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November 29, 2021

News West

West Coast News Network

Statewide mask order would pose political challenge for Newsom

With the spread of COVID-19 on the rise, Gov. Gavin Newsom faces a delicate decision over whether to again impose statewide mask requirements in all indoor public places and risk upsetting Californians just weeks before they decide if he should be recalled from office.

In Los Angeles County, home to one out of every four Californians, residents are required to wear masks in those settings whether they are vaccinated or not. Seven San Francisco Bay Area counties last week recommended the use of masks, as did Sacramento and Yolo counties, to help stem the spread of the highly transmissible Delta variant.

Though the Newsom administration has thus far deferred to counties, that could change if California continues to see an increase in COVID-19 cases and hospitalizations.

“There have been so many points during the pandemic where it was hard to know what I would do,” said Dr. Karen Smith, a communicable disease physician and former director of the California Department of Public Health. “This is actually kind of the hardest one.”

Newsom did not directly answer a question during a Monday news conference in Sonoma County when asked about the possibility of a statewide indoor mask mandate, instead dancing around the tricky political topic.

“I see counties all up and down the state, including up here, that are recommending mask-wearing indoors,” Newsom said, before pointing out that the American Academy of Pediatrics is “basically aligned” with the state’s controversial mask mandate in schools.

“We are committed to getting that done, committed not to imposing new restrictions, but we are also committed to addressing this latest increase in the number of new cases here in the state of California,” Newsom said, adding that his administration is “very mindful of the transmissible nature of this Delta variant.”

“As a consequence, you’re seeing not just L.A. County as I noted, but Bay Area counties following with some form of requirements or recommendations,” Newsom said. “This is inevitable, if this continues.”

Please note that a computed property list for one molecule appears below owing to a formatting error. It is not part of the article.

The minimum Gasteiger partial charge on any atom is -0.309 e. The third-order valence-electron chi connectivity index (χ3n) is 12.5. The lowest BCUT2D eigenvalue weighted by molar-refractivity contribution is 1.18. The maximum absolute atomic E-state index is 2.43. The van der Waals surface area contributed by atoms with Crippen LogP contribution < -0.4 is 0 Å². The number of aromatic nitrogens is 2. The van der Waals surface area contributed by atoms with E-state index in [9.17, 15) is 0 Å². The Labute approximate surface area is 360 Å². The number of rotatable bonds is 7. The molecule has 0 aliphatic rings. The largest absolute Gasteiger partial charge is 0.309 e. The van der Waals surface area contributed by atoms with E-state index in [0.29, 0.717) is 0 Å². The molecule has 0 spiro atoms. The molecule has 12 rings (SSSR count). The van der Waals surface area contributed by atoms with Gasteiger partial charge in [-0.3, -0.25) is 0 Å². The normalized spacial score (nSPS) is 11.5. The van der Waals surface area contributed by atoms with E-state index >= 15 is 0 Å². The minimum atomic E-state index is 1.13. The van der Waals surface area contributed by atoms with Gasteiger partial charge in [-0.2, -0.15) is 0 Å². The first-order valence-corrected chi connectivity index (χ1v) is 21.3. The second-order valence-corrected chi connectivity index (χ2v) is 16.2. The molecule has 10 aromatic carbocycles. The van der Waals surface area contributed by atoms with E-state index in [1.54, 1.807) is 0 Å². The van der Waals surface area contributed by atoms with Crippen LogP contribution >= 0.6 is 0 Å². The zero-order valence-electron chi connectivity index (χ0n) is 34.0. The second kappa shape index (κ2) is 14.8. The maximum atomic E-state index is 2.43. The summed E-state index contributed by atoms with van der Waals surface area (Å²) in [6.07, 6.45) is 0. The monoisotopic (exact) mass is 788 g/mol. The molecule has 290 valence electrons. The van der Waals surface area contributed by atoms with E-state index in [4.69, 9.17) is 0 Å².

Any decision could prove to be politically volatile for Newsom, given the politicization of COVID-19 vaccinations and restrictions largely driven by Republican leaders, including former President Trump, and conservative media. Republicans hoping to replace Newsom after the Sept. 14 recall election already have seized on the issue of new mask mandates as another example of government overreach.

Former San Diego Mayor Kevin Faulconer criticized Los Angeles County’s mandatory mask-wearing order, saying the U.S. Centers for Disease Control and Prevention has determined such directives are unnecessary for people who have been vaccinated.

“If Gavin Newsom had any common sense, he’d step up and oppose this, that’s what I’ll do as Governor,” Faulconer said in a tweet last week.

Mark DiCamillo, director of polling at UC Berkeley Institute of Governmental Studies, said any restrictions imposed by Newsom would energize Californians who want to oust Newsom from office. That alone would make an impact since the election could potentially hinge on voter turnout, though all recent polls indicate the recall will fail.

“Republicans and ‘yes’ voters view these as personal decisions, and, you know, the imposition of these kinds of mandates doesn’t sit well with that portion of the electorate,” DiCamillo said.